REVIEW: The Affinity Bridge by George Mann
BRIEF SYNOPSIS: Maurice Newbury and Victoria Hobbes investigate an airship disaster while victims of a revenant plague make the streets of Victorian London unsafe.
PROS: Excellent world building; captures the Sherlock Holmes feel; never a boring passage.
CONS: The prologue led me to believe the “zombies” played a more central role than they did.
BOTTOM LINE: A hugely entertaining book.
The Affinity Bridge can be succinctly described as “a steampunk Sherlock Holmes story with zombies”. The initial appeal for me was immediate because (1) there is a certain glamour associated with steampunk; (2) I thoroughly enjoy Sherlock Holmes stories; and (3) who doesn’t love a good zombie story?
But succinct as this description is, it can be misleading, as I was soon to discover. The Affinity Bridge is not a zombie story, per se, despite the appetite-whetting prologue that would lead readers to expect otherwise. The emphasis here is on the Sherlock Holmes and steampunk aspects. The zombie parts, while integral to the story, are largely kept beyond the main focus.
The plot follows Maurice Newbury, researcher for a museum by day, otherwise employed as an agent to Queen Victoria herself and tasked with investigating the supernatural. Initially, Newbury is looking into a rash of murders attributed to the legendary and possibly mythical Glowing Policeman. But that investigation takes a back seat when he is reassigned by the Crown to investigate a suspicious disaster regarding the airship The Lady Armitage. This is a perfect opportunity for Newbury to break in his new assistant, Victoria Hobbes. Together they investigate the disaster which may or may not be connected with the revenant plague, an infectious condition that causes its victims to suffer zombie-like symptoms – that is, deteriorating flesh and the need to eat hapless victims.
A period novel such as this relies heavily on setting and world building and here the author does a superb job of recreating nineteenth century London. Not only are social mores (particularly regarding the role of women) depicted in striking detail, but the portrayal of a city on a technological cusp is given as well. Outdated technology is slowly giving way to steam technology, as evidenced by airships, steam engine carriages and the proliferation of automatons which mirror present-day outsourcing. The descriptions of this environment are so clearly described that you can practically smell the machine oil coming off the pages.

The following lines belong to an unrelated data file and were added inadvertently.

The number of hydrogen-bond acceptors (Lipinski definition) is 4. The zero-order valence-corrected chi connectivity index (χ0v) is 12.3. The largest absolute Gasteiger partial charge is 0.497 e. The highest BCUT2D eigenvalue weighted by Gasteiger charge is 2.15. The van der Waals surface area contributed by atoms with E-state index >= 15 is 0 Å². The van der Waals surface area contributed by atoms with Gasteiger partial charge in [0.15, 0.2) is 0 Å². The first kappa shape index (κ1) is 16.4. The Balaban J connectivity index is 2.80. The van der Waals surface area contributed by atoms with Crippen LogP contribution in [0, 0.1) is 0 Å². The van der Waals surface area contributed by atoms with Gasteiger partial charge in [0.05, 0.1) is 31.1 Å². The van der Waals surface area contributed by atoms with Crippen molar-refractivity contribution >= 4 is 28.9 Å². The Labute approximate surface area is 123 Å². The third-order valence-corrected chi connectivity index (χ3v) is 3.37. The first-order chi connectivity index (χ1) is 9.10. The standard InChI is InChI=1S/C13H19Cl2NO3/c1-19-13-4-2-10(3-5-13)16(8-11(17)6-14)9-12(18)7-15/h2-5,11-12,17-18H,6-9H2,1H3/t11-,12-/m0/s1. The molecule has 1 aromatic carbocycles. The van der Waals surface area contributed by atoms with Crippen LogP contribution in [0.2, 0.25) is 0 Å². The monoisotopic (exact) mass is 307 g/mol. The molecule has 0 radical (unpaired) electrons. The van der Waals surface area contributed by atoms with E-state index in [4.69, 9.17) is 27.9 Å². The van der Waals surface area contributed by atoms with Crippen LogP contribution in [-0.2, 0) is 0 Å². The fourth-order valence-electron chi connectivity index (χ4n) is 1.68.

Worldbuilding is not the only thing to consider when writing a Sherlock Holmes pastiche. But here, too, Mann has succeeded winningly. It feels like you’re reading a Sherlock Holmes story. It’s in the Victorian setting, the language, the demeanor of the characters, and even the pacing of the story. There are also more overt parallels to Holmes: Newbury has a fondness for laudanum much like Holmes’ flirtation with cocaine; Newbury’s police contact, Lestrade, is realized through Constable Bainbridge of Scotland Yard; Newbury even has a helpful housekeeper like Holmes did.
And what of Newbury’s “Dr. Watson”? Victoria Hobbes is somewhat of an enigma. On the one hand, she publicly acts as the devoted female companion. But she often exhibits clear signs of otherwise being a tough, independent female. The former trait makes her a native of her surrounding culture; the latter endears her to the reader. For Newbury’s part, he sees Victoria for the strong woman she is, not the submissive female she pretends to be, which is all the more reason to like them both. Another nice touch: Newbury is not the clichéd perfect detective (see aforementioned fondness for laudanum). Nor is he the Kolchak that his reputation seems to infer. There is little evidence of the supernatural in this story, many relegated to mentions of past cases and office souvenirs, and one that deals with Hobbes’ sister; though the last pages foreshadow some supernatural directions in which the next adventure may lead.
Now, about those zombies… After that eye-opening prologue, they are rumored to be wandering the dark alleyways of Whitechapel, but mostly kept offstage until the second half of the book, where they do make up for their long absence. As I said though, their presence is not really the focus of the book. But they are integral to the case, which is good, because why include them then?
Regardless of this hiccup of false expectation on my part, Mann has written a thoroughly engaging story that’s just plain fun to read – one that I heartily recommend to both Sherlock Holmes fans and steampunk fans, or any reader who would like to experience either.
Filed under: Book Review
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